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edit on 19-6-2017 by D8Tee because: (no reason given)



posted on Jun, 19 2017 @ 03:36 AM
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a reply to: D8Tee

Are you even reading the replies in your own thread? I've answered your questions.....

Keep up D8Tee
edit on 19/6/17 by eightfold because: link error



posted on Jun, 19 2017 @ 03:41 AM
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originally posted by: D8Tee
a reply to: eightfold

You're the one claiming to be some kinda sea level guy, but wait that's changed to a rainfall guy.


If you read my replies, you'll see I've been pretty consistent about what "I" am. The fact you're more interested in talking about and quizzing me is frankly, a bit bizarre.

Have you read the links I posted, which answer your questions about the NOAA/NASA groups, and their methodologies? Isn't that why we're here? I only told you what I do for a living to demonstrate that I have an above average knowledge about this stuff.

I've never claimed to be 'a sea level guy' or a 'rainfall guy' - I'm a technologist. CTO stands for Chief Technical Officer. I'm not a climate scientist and I've never claimed to be.
edit on 19/6/17 by eightfold because: Grammar



posted on Jun, 19 2017 @ 03:43 AM
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a reply to: eightfold




My (tbh, slightly frightening) ever improving AI pulls in data from pretty much all the public datasets (and a pile that we pay to access - mostly sat based data from private companies), and the idea that sea levels aren't rising is borderline insane from where I'm sitting.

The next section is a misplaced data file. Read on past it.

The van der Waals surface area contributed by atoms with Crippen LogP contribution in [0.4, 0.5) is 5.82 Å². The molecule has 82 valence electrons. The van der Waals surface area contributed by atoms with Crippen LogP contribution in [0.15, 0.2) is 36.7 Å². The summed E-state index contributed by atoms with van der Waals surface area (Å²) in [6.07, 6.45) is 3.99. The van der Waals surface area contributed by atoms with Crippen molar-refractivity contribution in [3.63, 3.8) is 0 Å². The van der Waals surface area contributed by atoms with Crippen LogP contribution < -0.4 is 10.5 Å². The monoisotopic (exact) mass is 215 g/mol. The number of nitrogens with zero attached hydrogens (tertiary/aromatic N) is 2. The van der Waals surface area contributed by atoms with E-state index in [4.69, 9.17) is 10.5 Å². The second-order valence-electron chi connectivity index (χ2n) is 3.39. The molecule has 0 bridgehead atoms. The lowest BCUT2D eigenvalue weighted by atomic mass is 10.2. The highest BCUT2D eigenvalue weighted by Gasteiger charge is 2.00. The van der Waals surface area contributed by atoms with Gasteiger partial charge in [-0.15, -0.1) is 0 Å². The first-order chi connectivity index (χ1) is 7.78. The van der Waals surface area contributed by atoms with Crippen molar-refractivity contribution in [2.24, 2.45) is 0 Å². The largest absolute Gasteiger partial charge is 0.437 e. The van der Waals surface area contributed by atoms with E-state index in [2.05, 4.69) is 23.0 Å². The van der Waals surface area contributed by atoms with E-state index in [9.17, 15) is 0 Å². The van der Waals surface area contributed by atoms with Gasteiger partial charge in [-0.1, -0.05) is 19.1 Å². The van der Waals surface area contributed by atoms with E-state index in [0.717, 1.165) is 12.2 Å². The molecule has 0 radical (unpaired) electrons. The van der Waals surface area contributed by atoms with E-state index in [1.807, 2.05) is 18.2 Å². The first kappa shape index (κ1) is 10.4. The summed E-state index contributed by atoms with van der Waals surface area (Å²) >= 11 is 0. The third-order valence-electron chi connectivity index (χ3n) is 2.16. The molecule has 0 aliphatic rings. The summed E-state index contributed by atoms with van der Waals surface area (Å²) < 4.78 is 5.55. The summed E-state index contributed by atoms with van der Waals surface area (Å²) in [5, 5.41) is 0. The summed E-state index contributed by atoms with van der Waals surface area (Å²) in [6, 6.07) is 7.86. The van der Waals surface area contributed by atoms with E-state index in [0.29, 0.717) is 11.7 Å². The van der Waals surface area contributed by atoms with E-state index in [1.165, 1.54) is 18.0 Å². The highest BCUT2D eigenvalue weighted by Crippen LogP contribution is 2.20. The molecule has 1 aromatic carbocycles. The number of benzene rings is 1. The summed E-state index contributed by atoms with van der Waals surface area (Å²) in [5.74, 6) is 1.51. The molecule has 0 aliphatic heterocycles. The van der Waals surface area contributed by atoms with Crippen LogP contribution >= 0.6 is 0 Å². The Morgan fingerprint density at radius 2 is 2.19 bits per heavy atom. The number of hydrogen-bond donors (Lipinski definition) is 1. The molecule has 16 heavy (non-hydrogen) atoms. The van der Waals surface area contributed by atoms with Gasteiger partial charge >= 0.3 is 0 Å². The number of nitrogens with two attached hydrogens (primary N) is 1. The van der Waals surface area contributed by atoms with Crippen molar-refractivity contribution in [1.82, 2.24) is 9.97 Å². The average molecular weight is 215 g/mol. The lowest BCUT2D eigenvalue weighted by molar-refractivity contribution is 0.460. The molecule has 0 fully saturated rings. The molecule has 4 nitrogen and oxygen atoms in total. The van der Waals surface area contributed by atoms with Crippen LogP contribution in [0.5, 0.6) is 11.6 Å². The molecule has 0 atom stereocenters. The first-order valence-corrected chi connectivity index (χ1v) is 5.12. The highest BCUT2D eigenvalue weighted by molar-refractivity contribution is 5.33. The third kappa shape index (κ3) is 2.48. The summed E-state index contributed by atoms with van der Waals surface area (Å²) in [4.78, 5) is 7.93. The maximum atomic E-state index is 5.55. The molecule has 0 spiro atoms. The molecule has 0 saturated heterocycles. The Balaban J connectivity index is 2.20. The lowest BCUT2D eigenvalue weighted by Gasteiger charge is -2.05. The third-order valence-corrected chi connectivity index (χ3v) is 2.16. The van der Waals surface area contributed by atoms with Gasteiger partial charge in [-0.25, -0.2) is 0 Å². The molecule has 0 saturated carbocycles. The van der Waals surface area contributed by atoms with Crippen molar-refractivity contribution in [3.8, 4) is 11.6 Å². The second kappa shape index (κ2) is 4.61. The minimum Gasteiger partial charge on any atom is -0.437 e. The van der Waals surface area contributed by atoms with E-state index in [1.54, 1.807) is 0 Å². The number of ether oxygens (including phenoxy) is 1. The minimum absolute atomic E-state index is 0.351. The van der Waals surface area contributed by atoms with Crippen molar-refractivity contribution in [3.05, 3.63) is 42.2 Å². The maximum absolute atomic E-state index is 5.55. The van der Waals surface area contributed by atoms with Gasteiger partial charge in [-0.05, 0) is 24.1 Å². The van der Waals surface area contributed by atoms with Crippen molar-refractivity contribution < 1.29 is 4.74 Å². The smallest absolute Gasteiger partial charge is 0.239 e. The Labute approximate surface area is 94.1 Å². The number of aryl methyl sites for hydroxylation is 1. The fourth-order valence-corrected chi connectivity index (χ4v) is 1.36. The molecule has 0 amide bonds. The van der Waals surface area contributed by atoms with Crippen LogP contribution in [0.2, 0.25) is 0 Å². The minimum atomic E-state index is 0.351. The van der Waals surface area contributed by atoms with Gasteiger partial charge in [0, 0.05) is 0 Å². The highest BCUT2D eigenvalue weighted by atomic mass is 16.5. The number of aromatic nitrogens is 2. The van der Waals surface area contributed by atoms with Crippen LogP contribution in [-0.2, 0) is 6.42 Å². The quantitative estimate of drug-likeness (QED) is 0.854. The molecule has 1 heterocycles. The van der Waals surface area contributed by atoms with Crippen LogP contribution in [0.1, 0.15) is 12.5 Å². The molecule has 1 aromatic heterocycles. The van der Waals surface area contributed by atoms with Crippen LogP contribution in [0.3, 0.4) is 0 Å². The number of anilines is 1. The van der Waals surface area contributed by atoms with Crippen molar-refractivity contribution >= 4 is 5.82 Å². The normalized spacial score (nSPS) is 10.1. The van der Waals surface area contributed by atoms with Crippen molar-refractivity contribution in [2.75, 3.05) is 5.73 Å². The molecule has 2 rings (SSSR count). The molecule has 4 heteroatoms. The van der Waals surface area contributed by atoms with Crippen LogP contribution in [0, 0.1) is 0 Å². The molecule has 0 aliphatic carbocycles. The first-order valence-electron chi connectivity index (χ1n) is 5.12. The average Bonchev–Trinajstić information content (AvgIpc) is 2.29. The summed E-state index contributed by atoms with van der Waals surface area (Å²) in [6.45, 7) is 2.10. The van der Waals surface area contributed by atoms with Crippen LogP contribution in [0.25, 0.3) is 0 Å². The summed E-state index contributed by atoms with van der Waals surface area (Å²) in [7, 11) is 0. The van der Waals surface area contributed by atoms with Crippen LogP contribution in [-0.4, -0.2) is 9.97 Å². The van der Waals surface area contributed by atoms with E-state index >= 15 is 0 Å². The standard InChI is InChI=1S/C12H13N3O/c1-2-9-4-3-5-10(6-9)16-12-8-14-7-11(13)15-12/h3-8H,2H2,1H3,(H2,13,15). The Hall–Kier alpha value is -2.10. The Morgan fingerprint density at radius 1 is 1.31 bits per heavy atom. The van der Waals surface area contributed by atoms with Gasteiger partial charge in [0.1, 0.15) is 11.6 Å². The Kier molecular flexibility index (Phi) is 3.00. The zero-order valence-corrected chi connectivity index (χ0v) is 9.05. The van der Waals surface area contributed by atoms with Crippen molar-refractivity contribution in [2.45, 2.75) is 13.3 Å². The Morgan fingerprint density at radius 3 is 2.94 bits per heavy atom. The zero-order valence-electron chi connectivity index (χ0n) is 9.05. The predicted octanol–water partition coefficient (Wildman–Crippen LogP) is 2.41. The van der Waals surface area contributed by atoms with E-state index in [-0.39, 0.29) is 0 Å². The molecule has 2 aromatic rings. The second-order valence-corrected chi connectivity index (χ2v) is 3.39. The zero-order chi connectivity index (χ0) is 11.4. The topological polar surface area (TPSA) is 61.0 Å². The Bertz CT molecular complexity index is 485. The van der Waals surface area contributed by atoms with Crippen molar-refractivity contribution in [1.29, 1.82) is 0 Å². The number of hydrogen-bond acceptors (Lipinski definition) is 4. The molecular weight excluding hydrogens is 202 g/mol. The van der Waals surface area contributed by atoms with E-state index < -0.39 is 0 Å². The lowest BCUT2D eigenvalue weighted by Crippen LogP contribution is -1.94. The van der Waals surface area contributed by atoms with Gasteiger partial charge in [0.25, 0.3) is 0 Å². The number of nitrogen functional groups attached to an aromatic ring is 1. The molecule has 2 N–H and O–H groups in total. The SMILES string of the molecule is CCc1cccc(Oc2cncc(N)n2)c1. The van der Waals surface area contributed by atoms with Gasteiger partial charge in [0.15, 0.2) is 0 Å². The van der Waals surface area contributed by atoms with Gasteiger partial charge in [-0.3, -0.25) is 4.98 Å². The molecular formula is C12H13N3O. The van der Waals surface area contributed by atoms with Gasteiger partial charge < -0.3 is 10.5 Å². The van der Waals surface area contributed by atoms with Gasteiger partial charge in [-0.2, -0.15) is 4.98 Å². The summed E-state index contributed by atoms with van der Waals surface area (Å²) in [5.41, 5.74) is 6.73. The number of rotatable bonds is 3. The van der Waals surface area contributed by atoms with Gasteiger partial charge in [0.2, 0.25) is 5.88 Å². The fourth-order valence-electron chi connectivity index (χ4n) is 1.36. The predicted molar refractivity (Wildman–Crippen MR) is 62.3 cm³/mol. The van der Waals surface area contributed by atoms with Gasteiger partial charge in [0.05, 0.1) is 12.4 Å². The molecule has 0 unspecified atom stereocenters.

What datasets would those be?

Can you tell me what the difference between Global Mean Sea Level and Relative Sea Level is?
Can you tell me why some areas the GMSL is higher than other areas?
Can you tell me why relative sea level is not rising the same globally?
Can you tell me why in some places RSL is falling?

edit on 19-6-2017 by D8Tee because: (no reason given)



posted on Jun, 19 2017 @ 03:54 AM
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originally posted by: D8Tee
What datasets would those be?


You could check out Planet Labs - www.planet.com...

Everything beyond that is commercially sensitive information and I'm not going to explain further. We use a mixture of public and private data, and do our own internal processing on some of them, and we use other's 'raw' - there's no way in a million years I'm listing specific datasets for some random (frankly, pretty irritating) guy on a conspiracy forum. I've already shared too much.

If I haven't demonstrated I know WTF I'm on about then, frankly, tuff luck. You could probably identify us (and me personally) given what I've said here.

*Shall we get back on topic?*

*Have you read the methodology I linked in the first post?*

This is becoming a bit tedious.



posted on Jun, 19 2017 @ 03:56 AM
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a reply to: eightfold
Can you tell me what the difference between Global Mean Sea Level and Relative Sea Level is?
Can you tell me why some areas the GMSL is higher than other areas?
Can you tell me why relative sea level is not rising the same globally?
Can you tell me why in some places RSL is falling?



posted on Jun, 19 2017 @ 03:59 AM
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And *seriously* - stop editing your posts to significantly change the content. 🙄

As I've said, I've answered your questions, and I've explained *I'm not a climatologist* This thread isn't about my lack of knowledge on the subject, it's about yours, and I was trying to help you answer your original questions.